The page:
Saturday, November 04, 2006

Art Space Talk: Lidya Tchakerian

Lidya Tchakerian is an Armenian Lebanese artist currently living in the USA. Ms. Tchakerian creates paintings that are very expressive. She captures the essence of our collective anxieties and fears by utilizing her skill of bold brush strokes and color. When I observe her paintings I think about how her use of paint reveals raw, uninhibited emotion. In my opinion, Ms. Tchakerian displays the concerns that are shared throughout our civilization. The past, present, and future is mixed together in a chaotic swirl of brush strokes and color.

Q. When did you first discover that art would be an important part of your adult life?

A. "I always painted and made three dimensional objects as long as I can remember and been lucky having parents, family and society that supported and encouraged me all the way. It was natural thing to be an artist. It was meant to be."

Q. How has creating art shaped you professionally and personally?

A. "You are asking me who am I. I am who I am. Professionally and personally I am the same honest person with everybody, myself and my art. I feel the pain and the joy of beings, see the forms and colors around me, and feel the texture and importance of an object in the time of its existence, regardless of its useless functional existence in the society."

Q. How has society influenced your art? Are there any social implications in your art?

A. "I work with and for the society to make the world a better place. "Dancing in Circle" is a piece of work that I created when I felt not accepted in a majority society. This work has been chosen to be one of the nine best "New Expressionist" International juried exhibition in A la Carte Gallery, Santa Fe, New Mexico.

You can see at the upper right corner of the painting a grey fish, a big X and my signature, while in the middle of the work there are three fishes that made their circle with no implication of accepting new comers to their circle."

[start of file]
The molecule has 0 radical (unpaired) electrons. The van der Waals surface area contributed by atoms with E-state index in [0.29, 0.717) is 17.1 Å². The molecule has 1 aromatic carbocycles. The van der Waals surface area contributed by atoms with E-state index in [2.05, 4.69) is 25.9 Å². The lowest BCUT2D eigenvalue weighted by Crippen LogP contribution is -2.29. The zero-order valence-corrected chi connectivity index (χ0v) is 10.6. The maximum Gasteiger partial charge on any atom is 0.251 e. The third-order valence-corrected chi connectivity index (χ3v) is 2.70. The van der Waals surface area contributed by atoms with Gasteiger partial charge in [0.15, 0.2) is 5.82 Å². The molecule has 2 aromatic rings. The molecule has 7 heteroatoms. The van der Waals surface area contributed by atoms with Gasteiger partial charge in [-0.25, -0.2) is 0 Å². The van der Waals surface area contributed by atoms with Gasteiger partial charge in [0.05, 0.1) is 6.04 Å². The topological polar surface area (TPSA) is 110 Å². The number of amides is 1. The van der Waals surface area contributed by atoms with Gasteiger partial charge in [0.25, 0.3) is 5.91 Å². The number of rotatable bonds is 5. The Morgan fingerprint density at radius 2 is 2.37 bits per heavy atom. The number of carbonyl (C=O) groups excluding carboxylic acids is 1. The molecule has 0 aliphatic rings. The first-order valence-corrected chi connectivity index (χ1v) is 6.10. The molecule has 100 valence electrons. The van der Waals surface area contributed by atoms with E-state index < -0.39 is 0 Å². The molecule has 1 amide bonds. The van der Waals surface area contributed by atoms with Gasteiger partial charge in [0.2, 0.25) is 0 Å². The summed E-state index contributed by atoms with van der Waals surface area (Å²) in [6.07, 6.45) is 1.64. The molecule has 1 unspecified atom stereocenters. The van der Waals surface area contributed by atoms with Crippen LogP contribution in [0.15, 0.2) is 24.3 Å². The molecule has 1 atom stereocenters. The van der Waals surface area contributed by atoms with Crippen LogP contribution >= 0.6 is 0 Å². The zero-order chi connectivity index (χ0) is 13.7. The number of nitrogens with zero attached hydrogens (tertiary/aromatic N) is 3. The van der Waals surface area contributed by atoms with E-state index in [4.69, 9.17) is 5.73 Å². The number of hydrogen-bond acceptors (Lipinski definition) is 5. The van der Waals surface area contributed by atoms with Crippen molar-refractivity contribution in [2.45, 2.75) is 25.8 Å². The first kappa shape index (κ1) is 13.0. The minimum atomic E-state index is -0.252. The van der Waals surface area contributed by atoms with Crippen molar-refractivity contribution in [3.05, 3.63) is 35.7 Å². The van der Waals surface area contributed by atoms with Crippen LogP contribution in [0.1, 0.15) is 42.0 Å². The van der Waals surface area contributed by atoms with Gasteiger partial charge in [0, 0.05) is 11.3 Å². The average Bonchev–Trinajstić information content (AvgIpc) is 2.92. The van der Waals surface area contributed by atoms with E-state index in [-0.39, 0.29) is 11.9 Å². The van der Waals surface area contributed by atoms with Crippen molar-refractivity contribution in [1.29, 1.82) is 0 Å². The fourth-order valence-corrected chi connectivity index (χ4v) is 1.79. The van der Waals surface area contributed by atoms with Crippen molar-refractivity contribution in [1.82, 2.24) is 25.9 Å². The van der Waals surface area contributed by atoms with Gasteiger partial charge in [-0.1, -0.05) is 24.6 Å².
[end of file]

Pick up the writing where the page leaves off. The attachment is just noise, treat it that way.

Q. What are your artistic influences? Has anyone inspired you?

A. "I always admired, Picasso’s intelligence of working in all styles, Joan Miro’s genius of titling his works in contrast meanings, Arshile Gorky’s’ biomorphic shapes, Wassily Kandinsky’s compositions, Willem De Kooning’s large composed eyes for his figures, Piet Mondrian’s horizontal and vertical structural lines, Nicolas de Stael’s large scaled spiritual art, Marc Shagall’s nostalgia to his native homeland, Salvador Dali’s obsessed love to Gala (his wife) and his art, Van Gogh’s obsession of art, Gauguin’s escape from bourgeois life to simple life of Tahiti."

Q. Tell me a little about your background. Are your past experiences reflected in the work you do today? If so, how?

A. "Being an Armenian Lebanese artist living in USA, are the main influences of my art today. As a Descendent of the Armenian genocide and inheriting the violent graphical pictures of the victims, made me feel the pain of others and the ability to express feelings of beings artistically.

Living in diver’s cultural, beautiful country like Lebanon gives me consciousness of accepting new cultures. Witnessing the damage of the war and civil war breaks my heart and in reaction to all the pains of the victims, I’ve created a work of art called Qana 200cmX300cm

In USA where there are different forms of cultures, makes me open to all kind of arts understanding their influential cultural background. Living in different situations and cultures made me experimental in my art.
Putting different forms and textures that sometimes attract and other times repel.

It is like casting the iron into the flames of fire to shape into beautiful functional objects for others to appreciate, or like the graveyard of millions in an unknown time and place producing treasures (oil) to future cultures.

Enjoying the best of beauty and culture with the bitter of pain and misery gives my works mysterious character where beauty and pain blend in harmony."

Q. If you could pinpoint the characteristics of people who collect your art, what would they be?

A. "They are open cultural people who appreciate beauty, art and life of beings. I have done a painting on curtains for the main altar of the Cathedral of Armenian Chatholicosate of Cilicia. "The Resurrection of the Christ" commissioned by the diseased, His Holiness Karekin I Sarkissian Catholicos of All Armenians.